The third factor was the massive HIV epidemic of the second half of the 1990s, which forced us to find efficient solutions. Joining the EU in 2004 must have been an important trigger — great efforts were taken to make that happen — and thus Estonia was at least looking for practical solutions. Other countries had similar problems, but they might not have gone as far in adopting solutions. At the very least, we decriminalized personal use of drugs, so that it’s no longer considered a felony, but a misdemeanor, which made it possible to actually start providing harm reduction services.
Obviously, there are many more harm reduction measures besides opioid substitution treatment and syringe exchange that deliver results, like, for example, take-home naloxone programs. How would you go about consolidating the region into adopting a wider selection of such measures?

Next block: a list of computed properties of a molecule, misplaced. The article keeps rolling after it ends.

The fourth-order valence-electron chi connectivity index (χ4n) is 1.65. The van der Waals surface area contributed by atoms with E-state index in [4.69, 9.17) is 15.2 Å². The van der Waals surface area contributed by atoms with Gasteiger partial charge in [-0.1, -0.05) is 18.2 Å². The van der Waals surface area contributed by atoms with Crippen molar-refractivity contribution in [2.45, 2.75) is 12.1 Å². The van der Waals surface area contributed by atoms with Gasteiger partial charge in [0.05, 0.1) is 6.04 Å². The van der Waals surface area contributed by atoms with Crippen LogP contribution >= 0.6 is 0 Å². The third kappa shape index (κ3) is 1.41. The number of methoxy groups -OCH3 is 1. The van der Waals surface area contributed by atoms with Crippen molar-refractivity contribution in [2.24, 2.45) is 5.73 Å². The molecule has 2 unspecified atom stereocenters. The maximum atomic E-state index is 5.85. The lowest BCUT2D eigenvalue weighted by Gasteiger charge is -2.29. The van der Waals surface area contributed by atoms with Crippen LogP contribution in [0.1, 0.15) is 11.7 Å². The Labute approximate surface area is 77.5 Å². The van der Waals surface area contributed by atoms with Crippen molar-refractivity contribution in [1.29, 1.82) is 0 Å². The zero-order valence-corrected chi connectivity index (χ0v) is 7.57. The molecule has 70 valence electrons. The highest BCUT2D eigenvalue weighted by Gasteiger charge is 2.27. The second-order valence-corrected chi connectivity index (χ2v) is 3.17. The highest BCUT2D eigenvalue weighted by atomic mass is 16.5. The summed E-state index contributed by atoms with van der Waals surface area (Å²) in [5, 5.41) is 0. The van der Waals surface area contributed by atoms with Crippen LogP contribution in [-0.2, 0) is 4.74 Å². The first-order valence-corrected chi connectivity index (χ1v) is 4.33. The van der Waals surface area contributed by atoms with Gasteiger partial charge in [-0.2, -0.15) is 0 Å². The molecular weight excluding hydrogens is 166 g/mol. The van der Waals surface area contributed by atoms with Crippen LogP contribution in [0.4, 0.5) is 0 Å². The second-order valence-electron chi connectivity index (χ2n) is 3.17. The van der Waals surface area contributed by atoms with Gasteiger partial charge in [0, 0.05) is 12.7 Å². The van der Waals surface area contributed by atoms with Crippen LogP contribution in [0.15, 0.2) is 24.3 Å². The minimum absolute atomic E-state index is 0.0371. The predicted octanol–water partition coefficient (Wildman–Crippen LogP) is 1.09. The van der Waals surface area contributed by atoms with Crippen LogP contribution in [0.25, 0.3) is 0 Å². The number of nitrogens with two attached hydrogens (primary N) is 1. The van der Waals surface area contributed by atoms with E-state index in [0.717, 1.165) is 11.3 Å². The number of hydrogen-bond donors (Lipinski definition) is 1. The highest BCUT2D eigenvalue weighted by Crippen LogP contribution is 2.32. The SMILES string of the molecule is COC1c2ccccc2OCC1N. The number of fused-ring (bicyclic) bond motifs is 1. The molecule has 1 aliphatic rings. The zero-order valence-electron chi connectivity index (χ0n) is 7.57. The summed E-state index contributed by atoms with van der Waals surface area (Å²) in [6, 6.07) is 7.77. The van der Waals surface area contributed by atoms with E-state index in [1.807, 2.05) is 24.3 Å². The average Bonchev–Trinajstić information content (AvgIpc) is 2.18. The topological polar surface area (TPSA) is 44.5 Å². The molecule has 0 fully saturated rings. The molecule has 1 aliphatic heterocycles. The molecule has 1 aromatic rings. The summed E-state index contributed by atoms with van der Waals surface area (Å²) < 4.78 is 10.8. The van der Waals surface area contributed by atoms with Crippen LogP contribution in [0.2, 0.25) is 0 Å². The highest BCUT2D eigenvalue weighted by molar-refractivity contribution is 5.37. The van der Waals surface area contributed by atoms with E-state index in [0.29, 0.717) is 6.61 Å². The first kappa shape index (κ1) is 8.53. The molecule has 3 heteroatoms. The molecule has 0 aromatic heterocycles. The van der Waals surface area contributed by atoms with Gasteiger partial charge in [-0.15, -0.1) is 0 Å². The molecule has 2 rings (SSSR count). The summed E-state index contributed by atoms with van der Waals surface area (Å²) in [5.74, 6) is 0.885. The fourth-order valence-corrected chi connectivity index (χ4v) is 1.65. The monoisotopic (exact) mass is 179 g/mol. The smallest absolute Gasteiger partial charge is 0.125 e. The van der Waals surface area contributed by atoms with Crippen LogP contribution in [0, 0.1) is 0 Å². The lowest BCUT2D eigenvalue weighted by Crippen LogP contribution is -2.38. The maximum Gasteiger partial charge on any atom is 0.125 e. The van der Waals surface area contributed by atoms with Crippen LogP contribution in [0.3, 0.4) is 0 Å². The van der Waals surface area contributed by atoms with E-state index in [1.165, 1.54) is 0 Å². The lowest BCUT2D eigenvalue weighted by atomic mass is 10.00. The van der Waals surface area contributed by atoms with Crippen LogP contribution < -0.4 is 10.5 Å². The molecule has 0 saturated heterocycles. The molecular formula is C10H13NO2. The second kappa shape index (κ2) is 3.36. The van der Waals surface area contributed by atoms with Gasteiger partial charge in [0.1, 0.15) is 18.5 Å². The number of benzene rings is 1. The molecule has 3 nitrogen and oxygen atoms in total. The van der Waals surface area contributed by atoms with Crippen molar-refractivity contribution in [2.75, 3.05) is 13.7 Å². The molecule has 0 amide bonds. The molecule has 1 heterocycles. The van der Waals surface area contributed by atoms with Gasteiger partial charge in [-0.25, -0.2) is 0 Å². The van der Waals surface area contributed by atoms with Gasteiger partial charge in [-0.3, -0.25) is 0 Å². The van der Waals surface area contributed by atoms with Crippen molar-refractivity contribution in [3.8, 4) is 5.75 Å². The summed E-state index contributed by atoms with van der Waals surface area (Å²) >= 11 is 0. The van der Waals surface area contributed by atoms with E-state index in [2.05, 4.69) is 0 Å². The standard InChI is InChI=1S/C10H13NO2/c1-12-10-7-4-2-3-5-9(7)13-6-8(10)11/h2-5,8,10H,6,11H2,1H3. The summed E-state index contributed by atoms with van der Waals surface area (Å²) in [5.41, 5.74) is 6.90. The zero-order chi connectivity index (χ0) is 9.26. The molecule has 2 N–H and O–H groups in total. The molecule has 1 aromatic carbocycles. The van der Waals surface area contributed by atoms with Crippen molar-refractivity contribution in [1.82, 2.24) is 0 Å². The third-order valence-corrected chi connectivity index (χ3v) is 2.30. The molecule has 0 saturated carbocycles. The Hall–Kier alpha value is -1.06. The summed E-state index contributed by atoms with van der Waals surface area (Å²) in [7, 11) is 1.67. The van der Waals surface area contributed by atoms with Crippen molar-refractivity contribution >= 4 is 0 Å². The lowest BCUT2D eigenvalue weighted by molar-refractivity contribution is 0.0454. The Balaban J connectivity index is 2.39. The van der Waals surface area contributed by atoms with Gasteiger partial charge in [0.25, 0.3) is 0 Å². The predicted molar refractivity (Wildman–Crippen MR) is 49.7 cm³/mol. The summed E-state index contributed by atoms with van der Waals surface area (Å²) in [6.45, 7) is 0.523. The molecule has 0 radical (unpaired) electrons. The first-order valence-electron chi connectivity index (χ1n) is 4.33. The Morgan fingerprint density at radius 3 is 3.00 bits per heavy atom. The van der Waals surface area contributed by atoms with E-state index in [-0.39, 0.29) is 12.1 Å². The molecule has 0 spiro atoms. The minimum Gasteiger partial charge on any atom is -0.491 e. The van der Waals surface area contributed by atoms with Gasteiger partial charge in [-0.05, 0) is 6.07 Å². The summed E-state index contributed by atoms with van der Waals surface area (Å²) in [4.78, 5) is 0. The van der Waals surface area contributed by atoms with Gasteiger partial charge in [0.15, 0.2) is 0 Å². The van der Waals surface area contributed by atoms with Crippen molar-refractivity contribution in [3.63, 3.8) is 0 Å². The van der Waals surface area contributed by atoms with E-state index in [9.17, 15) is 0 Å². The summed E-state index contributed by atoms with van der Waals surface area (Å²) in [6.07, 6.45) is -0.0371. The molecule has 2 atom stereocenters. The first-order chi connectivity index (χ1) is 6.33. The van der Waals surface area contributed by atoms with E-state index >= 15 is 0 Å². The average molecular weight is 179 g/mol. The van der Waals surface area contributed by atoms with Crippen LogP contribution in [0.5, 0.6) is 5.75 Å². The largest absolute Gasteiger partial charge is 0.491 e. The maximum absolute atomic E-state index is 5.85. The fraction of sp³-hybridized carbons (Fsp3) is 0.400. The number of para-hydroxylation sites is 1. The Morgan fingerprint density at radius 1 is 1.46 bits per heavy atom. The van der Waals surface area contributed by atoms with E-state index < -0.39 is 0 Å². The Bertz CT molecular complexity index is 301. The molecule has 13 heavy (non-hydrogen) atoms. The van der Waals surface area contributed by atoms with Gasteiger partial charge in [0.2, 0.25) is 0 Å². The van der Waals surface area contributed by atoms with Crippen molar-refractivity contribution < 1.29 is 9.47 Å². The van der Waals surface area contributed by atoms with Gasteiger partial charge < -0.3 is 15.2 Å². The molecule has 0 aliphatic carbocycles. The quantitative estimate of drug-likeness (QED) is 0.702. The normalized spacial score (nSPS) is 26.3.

The topic of naloxone that you brought up is a good example. A naloxone distribution program was indeed initiated in Estonia at the end of 2013. In fact, we were only the second European country to publicly fund a naloxone program. This was preceded by very heated, very bitter arguments. Representatives of the medical establishment were especially fierce in their fight against naloxone — doctors considered the free distribution of a prescription drug to drug addicts and their families an impossibility. It was something around which they were simply unable to wrap their heads — sure, paramedics must carry naloxone, but junkies? Not a chance!